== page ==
Smizing before smizing was a thing

Insiang (1)

Insiang (2)

Insiang (3)

Insiang (4)

Lino Brocka’s Insiang stars a very young Hilda Koronel, but what the opening and closing credits forgot to cast were Koronel’s eyes, two large orbs that convey so much emotion in each scene. Yes, Nora Aunor still takes the trophy for acting with one’s eyes, but Koronel as Insiang comes a close second. In this 1976 film, Koronel has scenes where she has to smile with her eyes, a subtle yet crucial move that hints at how she has grown from her first appearance.

Insiang tells the story of a young woman living in poverty who takes revenge for all those who wronged her, like her overbearing mother, her lecherous boyfriend, and her mother’s lustful lover. At first, Insiang is a dutiful daughter, taking the brunt of her mother’s rage like a typical Filipino woman, but she quickly becomes jaded. You see this when she first smizes (first picture).

I would have loved to see this in the film’s final scene, and was disappointed to read that Brocka originally ended Insiang with Koronel gloating over what happened to her mother, but that Marcos-era censors didn’t like it. The director was forced to change it to something more melodramatic, but Brocka added a little easter egg: instead of ending the film with a triumphant Insiang, she is indifferent… until she fades to black.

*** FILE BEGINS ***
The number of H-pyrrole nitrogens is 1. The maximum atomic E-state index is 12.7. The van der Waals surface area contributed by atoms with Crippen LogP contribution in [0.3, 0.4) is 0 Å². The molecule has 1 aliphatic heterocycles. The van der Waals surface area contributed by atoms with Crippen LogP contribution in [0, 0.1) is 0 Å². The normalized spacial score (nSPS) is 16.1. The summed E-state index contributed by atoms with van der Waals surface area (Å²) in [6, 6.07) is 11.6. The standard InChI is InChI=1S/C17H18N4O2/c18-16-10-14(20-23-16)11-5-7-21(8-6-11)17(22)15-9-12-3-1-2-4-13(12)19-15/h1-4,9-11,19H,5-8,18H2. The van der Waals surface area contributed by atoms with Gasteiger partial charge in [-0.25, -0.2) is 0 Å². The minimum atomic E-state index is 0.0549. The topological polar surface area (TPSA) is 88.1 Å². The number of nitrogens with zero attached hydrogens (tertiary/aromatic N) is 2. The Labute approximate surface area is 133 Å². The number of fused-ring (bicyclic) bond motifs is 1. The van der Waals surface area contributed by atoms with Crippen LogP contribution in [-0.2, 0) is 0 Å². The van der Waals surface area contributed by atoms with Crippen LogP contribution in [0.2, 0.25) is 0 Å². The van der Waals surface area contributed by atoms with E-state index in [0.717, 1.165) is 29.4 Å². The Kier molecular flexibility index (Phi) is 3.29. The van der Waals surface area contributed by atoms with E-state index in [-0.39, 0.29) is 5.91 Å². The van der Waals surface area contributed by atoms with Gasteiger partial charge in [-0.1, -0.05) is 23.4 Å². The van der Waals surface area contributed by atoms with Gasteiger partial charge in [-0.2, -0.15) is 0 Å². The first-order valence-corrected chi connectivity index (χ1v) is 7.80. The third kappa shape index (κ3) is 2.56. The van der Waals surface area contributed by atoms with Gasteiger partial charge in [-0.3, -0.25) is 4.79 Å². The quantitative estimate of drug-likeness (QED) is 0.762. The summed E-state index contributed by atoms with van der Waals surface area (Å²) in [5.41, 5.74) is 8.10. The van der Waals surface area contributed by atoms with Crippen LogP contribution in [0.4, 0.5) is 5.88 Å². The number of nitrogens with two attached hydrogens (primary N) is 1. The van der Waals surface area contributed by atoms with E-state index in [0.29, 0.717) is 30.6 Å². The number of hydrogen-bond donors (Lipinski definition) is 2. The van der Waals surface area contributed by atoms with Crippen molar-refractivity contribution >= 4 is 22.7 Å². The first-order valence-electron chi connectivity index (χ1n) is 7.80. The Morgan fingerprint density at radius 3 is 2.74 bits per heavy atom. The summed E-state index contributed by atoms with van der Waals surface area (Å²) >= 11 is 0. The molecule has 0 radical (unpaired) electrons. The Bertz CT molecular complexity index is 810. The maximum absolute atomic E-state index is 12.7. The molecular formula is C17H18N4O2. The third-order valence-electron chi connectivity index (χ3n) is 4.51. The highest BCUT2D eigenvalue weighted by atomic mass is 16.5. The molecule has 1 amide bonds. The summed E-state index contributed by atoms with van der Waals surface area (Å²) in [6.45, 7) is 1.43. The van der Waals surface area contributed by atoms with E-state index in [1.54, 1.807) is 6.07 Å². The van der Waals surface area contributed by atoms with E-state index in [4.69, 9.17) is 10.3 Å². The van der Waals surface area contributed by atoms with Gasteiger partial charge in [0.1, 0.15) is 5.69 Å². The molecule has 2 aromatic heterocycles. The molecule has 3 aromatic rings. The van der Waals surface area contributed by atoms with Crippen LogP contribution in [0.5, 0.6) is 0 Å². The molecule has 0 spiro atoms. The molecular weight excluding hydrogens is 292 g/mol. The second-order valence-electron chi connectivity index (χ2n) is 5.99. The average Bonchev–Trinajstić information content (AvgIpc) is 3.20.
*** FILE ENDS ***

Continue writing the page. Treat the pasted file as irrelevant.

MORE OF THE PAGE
The film is such a masterpiece that it is the first Filipino film to be screened at the Cannes Film Festival, where it was shown at the Directors’ Fortnight in 1978. It was screened again earlier this year at the Cannes Classics section.

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